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Annette Kellerman Upvotes TRAGEDY GIRLS


When was the last time that you had to pick your jaw up off the ground after a good slasher film? Though I have a pretty open mind when it comes to viewing various horror tropes and suspending disbelief, I admit that it's been a long time since I've had a cinematic adventure that felt completely unique and also managed to totally work on every disturbing level. I'm pretty forgiving when a film tries to break the mold with a fresh take on a the predictable genre, but it is incredibly difficult to stray too far from the formula without taking the audience out of the experience with whatever trick or gimmick is being employed to set the film apart from the rest of the fray. Tyler MacIntyre's new film TRAGEDY GIRLS not only breaks the mold, it smashes it against the wall, takes a picture of it, and gets a million "likes" on all of its socials. To say this film flips the horror/dark comedy script is the understatement of the year as TRAGEDY GIRLS unapologetically and effectively tells a wholly brand new kind of story about budding sociopaths in the age of social media.

TRAGEDY GIRLS is set in the "everytown" community of Rosedale, where a recent slew of mysterious murders has been met with a decidedly mediocre reaction from law enforcement who don't want to cause a panic while they try to connect the dots between the incidents. In the meantime, teenage murder fetishists Sadie and McKayla have started their own social media brand, Tragedy Girls, attempting to bring the current violent trend to the forefront while making them the internet darlings that they dream of being. The girls have zero problem exploiting the people and families who have fallen victim to the heinous crimes, even hatching a plan to lure the killer himself into their elaborate macabre scheme. When the girls succeed in nabbing the madman, their plight turns purposely grisly as they embark on a psychotic spree in order to keep the town terror alive and further amp up their social media profiles.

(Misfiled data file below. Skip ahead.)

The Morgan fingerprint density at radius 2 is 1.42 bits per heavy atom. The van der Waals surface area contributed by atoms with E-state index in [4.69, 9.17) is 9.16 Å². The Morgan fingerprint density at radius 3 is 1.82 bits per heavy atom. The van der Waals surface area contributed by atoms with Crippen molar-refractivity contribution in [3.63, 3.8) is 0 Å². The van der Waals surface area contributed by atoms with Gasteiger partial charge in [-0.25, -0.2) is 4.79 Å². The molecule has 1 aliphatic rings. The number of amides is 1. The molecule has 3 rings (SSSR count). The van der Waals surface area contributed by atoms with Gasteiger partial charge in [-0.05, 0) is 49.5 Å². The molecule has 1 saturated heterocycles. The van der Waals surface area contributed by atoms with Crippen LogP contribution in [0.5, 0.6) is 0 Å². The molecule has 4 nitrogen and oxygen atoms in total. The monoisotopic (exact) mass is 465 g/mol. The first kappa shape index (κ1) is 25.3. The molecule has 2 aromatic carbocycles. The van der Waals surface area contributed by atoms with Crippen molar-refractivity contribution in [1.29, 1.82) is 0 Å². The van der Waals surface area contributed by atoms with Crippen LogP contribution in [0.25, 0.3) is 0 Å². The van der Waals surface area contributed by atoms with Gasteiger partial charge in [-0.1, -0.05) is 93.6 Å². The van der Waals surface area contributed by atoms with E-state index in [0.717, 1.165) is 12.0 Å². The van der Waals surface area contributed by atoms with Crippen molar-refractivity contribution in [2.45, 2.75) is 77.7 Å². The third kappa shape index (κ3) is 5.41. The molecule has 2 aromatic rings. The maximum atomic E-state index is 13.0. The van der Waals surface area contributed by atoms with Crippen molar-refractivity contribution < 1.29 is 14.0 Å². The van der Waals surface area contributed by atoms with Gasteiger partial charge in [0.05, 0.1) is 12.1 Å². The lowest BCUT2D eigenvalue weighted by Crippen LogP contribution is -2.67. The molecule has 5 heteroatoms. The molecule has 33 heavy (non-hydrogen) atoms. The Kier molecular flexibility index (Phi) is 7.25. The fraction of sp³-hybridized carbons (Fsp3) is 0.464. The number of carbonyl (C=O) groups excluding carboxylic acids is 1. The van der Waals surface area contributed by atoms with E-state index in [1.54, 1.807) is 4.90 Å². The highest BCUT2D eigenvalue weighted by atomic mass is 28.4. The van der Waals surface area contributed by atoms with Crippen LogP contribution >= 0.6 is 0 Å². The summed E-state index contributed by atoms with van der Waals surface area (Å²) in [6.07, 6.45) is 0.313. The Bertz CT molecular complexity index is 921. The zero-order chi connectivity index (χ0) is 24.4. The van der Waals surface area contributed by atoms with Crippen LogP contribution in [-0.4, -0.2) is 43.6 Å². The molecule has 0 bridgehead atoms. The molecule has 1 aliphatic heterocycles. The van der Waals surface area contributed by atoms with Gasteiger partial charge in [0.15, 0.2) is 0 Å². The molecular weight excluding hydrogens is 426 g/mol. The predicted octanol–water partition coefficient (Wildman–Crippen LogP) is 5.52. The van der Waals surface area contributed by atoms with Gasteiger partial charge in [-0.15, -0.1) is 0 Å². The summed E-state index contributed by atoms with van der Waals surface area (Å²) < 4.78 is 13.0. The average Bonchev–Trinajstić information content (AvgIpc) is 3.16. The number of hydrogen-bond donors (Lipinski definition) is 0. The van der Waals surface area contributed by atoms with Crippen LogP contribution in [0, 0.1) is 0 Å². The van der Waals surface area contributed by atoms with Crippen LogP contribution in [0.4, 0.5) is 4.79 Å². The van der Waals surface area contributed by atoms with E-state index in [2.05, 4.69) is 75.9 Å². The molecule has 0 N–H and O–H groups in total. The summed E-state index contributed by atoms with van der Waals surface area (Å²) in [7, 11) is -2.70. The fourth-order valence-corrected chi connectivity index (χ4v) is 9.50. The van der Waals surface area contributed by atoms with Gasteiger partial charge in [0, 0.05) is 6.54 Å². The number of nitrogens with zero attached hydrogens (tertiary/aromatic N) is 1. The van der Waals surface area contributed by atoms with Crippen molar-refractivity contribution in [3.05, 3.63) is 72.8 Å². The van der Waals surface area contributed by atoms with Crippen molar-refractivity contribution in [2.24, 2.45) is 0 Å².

Obvious comparisons will be drawn between TRAGEDY GIRLS and its cinematic grandmother HEATHERS, but while the latter is certainly dark, the former is completely pitch black. There's no J.D. here coaxing an unwitting Veronica into faked suicides. In fact, Sadie and McKayla go to great lengths to ensure that the current string of homicides aren't mistaken for self-slaughter or even as accidental. In order to gain even more instafans, they need to continue the narrative of a killer on the loose by any means necessary. And I do mean any means. Think Mickey and Mallory meet Cher and Dionne, with young and confident women who need no prodding from a male cohort to be alarmingly sadistic on their own.

Featuring a Kevin Williamsonson-like sensibility with massively clever dialogue and references throughout, MacIntyre manages to make his characters likable even though you never exactly root for them. Despite the pithy back and forths and OMG demeanor of the high schoolers the film revolves around, MacIntyre pulls zero punches when it comes to the splatter factor. Every kill tops the one before it like some sort of sick competition with a master level study in gruesome ingenuity that will have gorehounds cheering at every bloody turn.

As Sadie and McKayla, Brianna Hildebrand and Alexandra Shipp, respectively, completely slay as the sinister duo. While Hildebrand aptly conveys the more nuanced "brains" and possible heart of their ghastly operation, it is Shipp's straight-up sociopath that really makes heads turn. Shipp is catty, irreverent, and perfectly balances her portrayal of the lurid McKayla with equal parts giddy and grim, creating one of the most memorable bad girls in cinematic history.

If there could be any complaint about TRAGEDY GIRLS, it might be that it's insanely over the top, nevertheless it's exactly this extreme degree of exploitative gusto that makes the film work in the first place. Even the subtle nods- like spilled coffee artfully clouding a pool of blood- could seem excessive yet aptly serves to illustrate the contemporary context in a well worn genre. Additionally, it's always fun when the baddies in a story are actually the protagonists, and I was delighted to find that TRAGEDY GIRLS never sold out the concept by switching lanes in the third act. No, these girls are bad bishes through and through and even though it's impossible to truly cheer on these actual cheerleaders, their brand of unabashed evil is thoroughly entertaining. So, if you are in the mood to get your Halloween feels on with a clever and hardcore escape into adolescent macabre, check out TRAGEDY GIRLS in theaters starting today. 

Until next time...

Rebecca Elliott

aka Annette Kellerman

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